Aoki Daisuke is a fresh, new elementary school teacher, eager to help shape and guide his young students. But he got more than he bargained for with Kokonoe Rin! This saucy third grader has knowledge beyond her years, and a deep-seated mistrust and loathing of adults. She will go to any lengths to protect her friends Kuro and Mimi, including harassment, extortion, threats, and sexual blackmail. And yet, with her friends, she is kind, caring, and self-sacrificing. Can Daisuke gain Rin's trust and save her from her dark side without falling victim to it himself?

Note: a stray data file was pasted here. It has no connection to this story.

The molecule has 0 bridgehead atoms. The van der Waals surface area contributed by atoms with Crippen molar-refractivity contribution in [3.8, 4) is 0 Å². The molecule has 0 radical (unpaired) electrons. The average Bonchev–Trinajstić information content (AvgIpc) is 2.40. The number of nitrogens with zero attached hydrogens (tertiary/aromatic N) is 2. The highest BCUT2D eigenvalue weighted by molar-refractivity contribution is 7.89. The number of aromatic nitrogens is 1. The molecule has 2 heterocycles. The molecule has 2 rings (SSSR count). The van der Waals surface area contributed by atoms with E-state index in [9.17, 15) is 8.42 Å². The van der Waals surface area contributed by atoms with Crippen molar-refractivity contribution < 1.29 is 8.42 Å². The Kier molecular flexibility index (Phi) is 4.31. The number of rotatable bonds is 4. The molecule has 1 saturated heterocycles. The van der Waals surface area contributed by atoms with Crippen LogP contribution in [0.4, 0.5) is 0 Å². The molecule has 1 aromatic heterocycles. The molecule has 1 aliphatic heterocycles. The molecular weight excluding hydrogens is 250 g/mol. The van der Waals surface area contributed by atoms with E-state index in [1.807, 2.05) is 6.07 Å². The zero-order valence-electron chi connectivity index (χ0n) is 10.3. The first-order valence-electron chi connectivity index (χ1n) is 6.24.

StoryI've lately gained something of a reputation around the Anime-Planet forums for my outspoken and energetic opposition to lolicon material in general and loli doujin in particular. As such, you can probably imagine my vexation when I lost a high-stakes game of Tetris against fellow reviewer KiraRin and was forced to watch and review Kodomo no Jikan - paragon and shameless champion of loli fanservice. Perhaps you can also imagine my surprise when - against my better judgment and sensibilities - I found myself liking it. The show centers around the antics of its main character, Rin Kokonoe, a sexually precocious 10-year-old who uses her wits and gender to romantically exploit her homeroom teacher: a premise which did little to allay my fears regarding its content. Equally, the fact that one of the first scenes featured a room of semi-naked pre-pubescents ensured that Kodomo no Jikan and I started out on a sour note. However, apparently having taken lessons from its central protagonist, the series soon had me beguiled with a combination of intelligence, wit and unexpected audacity. Although things start off predictably, with fistfuls of fanservice, ecchi humour and envelope-pushing, Kodomo no Jikan doesn't take too long to show its true colours as a well-crafted, frequently moving tale, which juggles taboos and tragedies with commendable sensitivity and even-handedness. On its central theme of child sexuality, for example, although it is not as provocative as other works on the subject such as the novel Lolita, the anime nevertheless poses interesting and pointed questions, which should at least give the viewer pause for thought. As it requires - and even presupposes - the knowledge and passive acceptance of sexualised minors which come from being ingrained in the otaku culture, in addition to some serious suspension of disbelief, Kodomo no Jikan will not open closed minds, nor will it challenge hardened opinions. What it will do, however, is give the average viewer the means and the motive to seriously mull the issue over in their head. For that reason alone, it may be worth a look. Furthermore, the anime makes the bold decision to weave several strands of serious drama and tragedy into what is superficially a silly comedy. On the whole its endeavours are met with success and even the most inconsequential of events - such as a child not turning up to school - are lent a certain gravity, enabling them to become engaging without being melodramatic. When the truly melancholy moments of the series step forward, these are also handled admirably and nearly brought me to tears on one occasion. Of course, Kodomo no Jikan does have its faults. I found certain story elements to be cliché, whilst others stretched credibility a little. In addition to this, the anime never really gets the hang of seamlessly combining its serious and jovial moments and it often feels as though the two are partitioned, with some episodes containing nothing but light-hearted shenanigans and others being overly heavy on solemnity and woe. In spite of this, however, the show's plot delivers for the most part and it had me frequently gripped without once losing my attention.AnimationThe animation in Kodomo no Jikan provides very little to write home about. No risks are taken, no rewards are reaped, and many of the character designs seem as though they are recycled from other anime; only Rin and her friend Kuro stand out from an otherwise generic crowd. Likewise, there is little variety in the costume department. Miss Houin - who spends the entire series trying to attract the male lead, Mr. Aoki - seems to only have one change of clothes, which might go part way towards explaining her failure on that front. On the whole, the series is far from ugly and looks pleasant on more than one occasion. Nonetheless, it never manages to wow the viewer and provides no truly memorable moments. The well-drawn backgrounds and expressive eyes are nice to look at but fail to elevate the animation above competent.SoundI want to do the monkey. There, I said it. Kodomo no Jikan's ED - with an accompanying dance, enthusiastically demonstrated by its main characters - is so infectiously cheerful, it's a wonder that it hasn't reached epidemic proportions and filled hospitals worldwide with people thrusting their arms up and down and singing punchy J-pop with enough vigour and enthusiasm to wake the dead. The OP, on the other hand is decent but a little generic and much the same can be said for the background music. One of the anime's most unfortunate flaws is that its soundtrack never really matches the plot in terms of emotiveness, and many of the more sensitive and moving scenes simply don't get the musical complement that they both need and deserve. Certainly the sounds of Kodomo no Jikan will not drive the viewer to distraction or anger, but nor do they match the better moments of the storyline punch for punch.CharactersAlthough Rin, along with the sharp-tongued and protective Kuro, manages to steal the show, one of the main reasons that the anime succeeds is the character of Mr. Aoki, the homeroom teacher and object of Rin's precocious advances. Sympathetic, rational and humanly weak, it is easy to identify with him and see things directly through his eyes, heightening the immediacy of the drama and immersing the viewer in his dilemnas, decisions and difficulties. Aside from Rin's occasionally overbearing guardian Reiji, the remainder of the cast is fairly generic and only serve to elaborate the scenario. A good example of this is Miss Houin, whose crush on Mr. Aoki isn't used to develop her character but rather to develop his and to present new situtations to which he and Rin must, and indeed do, react. For a relatively short series, this actually works marvellously, keeping the focus firmly fixed on the main story from start to finish.OverallKodomo no Jikan is heavy on loli fanservice and is by no means an absolute must-see, for which reason I would dissuade anyone disturbed or offended by this. With that said, I was surprised by how much I ended up enjoying the series and impressed by its obvious maturity, which shines through in spite of the ecchi humour and occasionally crass dialogue. Rather than a loli series masquerading as an intelligent drama, it strikes me as the conceptual opposite - a thoughtful show, masquerading as a fanservice-ridden underage ecchi-fest. If you like one of these elements and are happy to put up with the other, Kodomo no Jikan is definitely worth the watch. You may enjoy it more or less than I did, but I feel certain that this anime would not be a waste of time for anyone.